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Super City Prominent In Race Relations Annual Review

Contributor:
Fuseworks Media
Fuseworks Media
Joris de Bres
Joris de Bres

Wellington, March 11 NZPA - The transition of Auckland councils into one super city council and concerns about a lack of ethnic representation are prominent in an annual review of race relations being released today by the Human Rights Commission.

The Government has turned down a proposal for dedicated Maori seats on the council, but that decision is still being fought by various groups who fear ethnic minorities will be overlooked and disadvantaged by the council's structure.

An advisory board will instead assist the new council on policy matters while it becomes established.

Race Relations Commissioner Joris de Bres said today there was a valid argument for dedicated Maori representation on the super city council and it was disappointing that had been all but ruled out.

"All I'm saying is that there must be an effective voice for Maori, Pacific and ethnic communities in what is New Zealand's largest and most diverse city," he told Radio New Zealand.

Mr de Bres said when the final bill on the super city goes back to the Parliamentary select committee, members needed to consider making ethnic advisory boards permanent.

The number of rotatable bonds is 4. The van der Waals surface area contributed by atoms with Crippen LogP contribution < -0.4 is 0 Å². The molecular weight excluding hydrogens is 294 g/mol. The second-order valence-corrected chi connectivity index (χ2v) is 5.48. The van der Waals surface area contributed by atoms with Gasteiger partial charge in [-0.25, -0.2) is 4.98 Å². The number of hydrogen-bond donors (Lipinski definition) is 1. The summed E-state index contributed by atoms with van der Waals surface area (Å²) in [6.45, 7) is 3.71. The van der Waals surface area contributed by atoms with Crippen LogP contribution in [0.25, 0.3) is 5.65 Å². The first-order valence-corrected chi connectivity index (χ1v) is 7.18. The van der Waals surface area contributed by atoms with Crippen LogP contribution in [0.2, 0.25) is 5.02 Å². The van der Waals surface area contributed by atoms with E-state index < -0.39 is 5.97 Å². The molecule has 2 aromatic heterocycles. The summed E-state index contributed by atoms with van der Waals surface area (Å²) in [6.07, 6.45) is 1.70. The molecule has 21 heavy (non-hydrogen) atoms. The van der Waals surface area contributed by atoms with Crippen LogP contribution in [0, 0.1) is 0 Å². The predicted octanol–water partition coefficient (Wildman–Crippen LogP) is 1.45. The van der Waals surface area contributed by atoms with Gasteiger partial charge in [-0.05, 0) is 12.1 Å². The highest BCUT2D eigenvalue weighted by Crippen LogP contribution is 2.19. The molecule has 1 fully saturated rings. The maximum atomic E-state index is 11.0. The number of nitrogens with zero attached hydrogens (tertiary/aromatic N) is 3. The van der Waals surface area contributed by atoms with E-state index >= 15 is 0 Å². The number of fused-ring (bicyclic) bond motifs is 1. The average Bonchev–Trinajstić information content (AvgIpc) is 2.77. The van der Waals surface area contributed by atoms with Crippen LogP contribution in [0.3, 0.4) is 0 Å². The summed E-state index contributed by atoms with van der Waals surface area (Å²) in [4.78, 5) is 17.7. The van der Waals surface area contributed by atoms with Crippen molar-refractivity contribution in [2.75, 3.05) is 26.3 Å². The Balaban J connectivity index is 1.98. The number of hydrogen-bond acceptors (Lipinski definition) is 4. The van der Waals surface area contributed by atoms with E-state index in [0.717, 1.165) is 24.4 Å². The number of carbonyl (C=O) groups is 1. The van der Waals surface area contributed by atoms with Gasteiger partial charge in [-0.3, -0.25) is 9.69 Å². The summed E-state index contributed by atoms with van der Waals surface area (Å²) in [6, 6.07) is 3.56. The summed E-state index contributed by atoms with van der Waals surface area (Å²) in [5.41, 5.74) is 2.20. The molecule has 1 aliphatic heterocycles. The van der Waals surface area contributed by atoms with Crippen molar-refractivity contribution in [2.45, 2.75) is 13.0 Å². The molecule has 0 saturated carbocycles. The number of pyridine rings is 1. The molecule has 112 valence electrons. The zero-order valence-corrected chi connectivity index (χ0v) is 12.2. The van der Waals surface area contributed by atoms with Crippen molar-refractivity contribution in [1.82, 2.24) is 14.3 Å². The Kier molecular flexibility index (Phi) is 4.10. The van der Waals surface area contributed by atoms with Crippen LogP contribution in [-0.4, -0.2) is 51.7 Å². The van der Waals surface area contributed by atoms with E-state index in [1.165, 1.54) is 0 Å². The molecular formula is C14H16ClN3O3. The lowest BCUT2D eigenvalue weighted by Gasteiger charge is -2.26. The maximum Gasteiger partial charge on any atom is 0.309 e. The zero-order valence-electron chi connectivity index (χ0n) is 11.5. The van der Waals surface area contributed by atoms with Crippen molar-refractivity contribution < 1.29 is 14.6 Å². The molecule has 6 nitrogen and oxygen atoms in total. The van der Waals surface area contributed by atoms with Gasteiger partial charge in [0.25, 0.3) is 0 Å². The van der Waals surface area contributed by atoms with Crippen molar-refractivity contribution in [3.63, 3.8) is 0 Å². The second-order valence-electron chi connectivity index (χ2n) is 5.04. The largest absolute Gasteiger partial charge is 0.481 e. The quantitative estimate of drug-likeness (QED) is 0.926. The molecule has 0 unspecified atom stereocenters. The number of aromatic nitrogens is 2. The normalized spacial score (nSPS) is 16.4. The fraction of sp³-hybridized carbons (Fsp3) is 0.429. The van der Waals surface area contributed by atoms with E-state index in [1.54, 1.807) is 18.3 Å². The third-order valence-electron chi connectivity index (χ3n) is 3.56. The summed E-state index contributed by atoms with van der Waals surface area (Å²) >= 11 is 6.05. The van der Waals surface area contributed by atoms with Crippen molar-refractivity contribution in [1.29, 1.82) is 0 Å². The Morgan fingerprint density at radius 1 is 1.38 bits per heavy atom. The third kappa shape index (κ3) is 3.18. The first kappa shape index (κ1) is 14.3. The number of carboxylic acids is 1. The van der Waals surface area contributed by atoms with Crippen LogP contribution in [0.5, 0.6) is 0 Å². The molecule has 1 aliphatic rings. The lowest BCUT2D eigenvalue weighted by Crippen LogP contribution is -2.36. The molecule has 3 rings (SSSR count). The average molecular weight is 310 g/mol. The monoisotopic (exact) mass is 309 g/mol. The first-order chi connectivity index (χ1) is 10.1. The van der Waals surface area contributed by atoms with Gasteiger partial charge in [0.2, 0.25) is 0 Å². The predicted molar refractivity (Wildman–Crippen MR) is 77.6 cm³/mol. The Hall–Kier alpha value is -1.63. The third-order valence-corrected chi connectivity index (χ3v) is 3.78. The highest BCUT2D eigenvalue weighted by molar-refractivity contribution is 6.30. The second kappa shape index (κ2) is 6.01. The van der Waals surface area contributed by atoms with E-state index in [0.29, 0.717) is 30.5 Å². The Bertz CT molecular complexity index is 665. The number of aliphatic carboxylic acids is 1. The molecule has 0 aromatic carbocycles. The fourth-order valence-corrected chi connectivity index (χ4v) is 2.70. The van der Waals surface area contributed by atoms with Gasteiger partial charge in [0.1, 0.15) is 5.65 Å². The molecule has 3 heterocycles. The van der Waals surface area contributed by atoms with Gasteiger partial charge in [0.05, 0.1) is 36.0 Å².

He said the transition from many councils to one council was complex, as there were many community and cultural diversity programmes which helped build Auckland's social fabric.

"There is a real fear that particular services, or programmes or projects, will either get overlooked or rationalised out in the transition."

Mr de Bres said suggestions that capable ethnic individuals needed to put their hand up for a seat on the new council needed to be considered realistically.

He said the new council involved few individuals representing a large population and area. "It's actually even more difficult to get on to the council than it would have been previously."

"Whether or not people stand, there needs to be an active process of engaging with all New Zealanders in all communities...and over time if the system works, then surely you would see a pattern of people being represented from all ethnicities. That's not the case at the moment..."

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